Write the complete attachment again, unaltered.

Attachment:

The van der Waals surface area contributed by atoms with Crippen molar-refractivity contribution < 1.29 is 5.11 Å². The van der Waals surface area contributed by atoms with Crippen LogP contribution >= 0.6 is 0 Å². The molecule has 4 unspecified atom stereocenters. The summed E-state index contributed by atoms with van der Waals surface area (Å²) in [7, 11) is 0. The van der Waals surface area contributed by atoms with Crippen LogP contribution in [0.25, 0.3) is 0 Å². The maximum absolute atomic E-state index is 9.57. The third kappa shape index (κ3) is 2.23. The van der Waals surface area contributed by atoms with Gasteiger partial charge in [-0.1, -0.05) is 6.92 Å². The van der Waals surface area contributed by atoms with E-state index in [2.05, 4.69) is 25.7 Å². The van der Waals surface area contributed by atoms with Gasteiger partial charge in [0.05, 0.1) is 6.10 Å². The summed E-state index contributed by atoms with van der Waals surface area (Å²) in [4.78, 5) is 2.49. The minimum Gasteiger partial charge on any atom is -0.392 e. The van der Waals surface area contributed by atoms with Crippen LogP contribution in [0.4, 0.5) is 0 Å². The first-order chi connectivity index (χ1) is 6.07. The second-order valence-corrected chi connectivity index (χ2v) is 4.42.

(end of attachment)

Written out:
The van der Waals surface area contributed by atoms with Crippen molar-refractivity contribution < 1.29 is 5.11 Å². The van der Waals surface area contributed by atoms with Crippen LogP contribution >= 0.6 is 0 Å². The molecule has 4 unspecified atom stereocenters. The summed E-state index contributed by atoms with van der Waals surface area (Å²) in [7, 11) is 0. The van der Waals surface area contributed by atoms with Crippen LogP contribution in [0.25, 0.3) is 0 Å². The maximum absolute atomic E-state index is 9.57. The third kappa shape index (κ3) is 2.23. The van der Waals surface area contributed by atoms with Gasteiger partial charge in [-0.1, -0.05) is 6.92 Å². The van der Waals surface area contributed by atoms with E-state index in [2.05, 4.69) is 25.7 Å². The van der Waals surface area contributed by atoms with Gasteiger partial charge in [0.05, 0.1) is 6.10 Å². The summed E-state index contributed by atoms with van der Waals surface area (Å²) in [4.78, 5) is 2.49. The minimum Gasteiger partial charge on any atom is -0.392 e. The van der Waals surface area contributed by atoms with Crippen LogP contribution in [0.4, 0.5) is 0 Å². The first-order chi connectivity index (χ1) is 6.07. The second-order valence-corrected chi connectivity index (χ2v) is 4.42.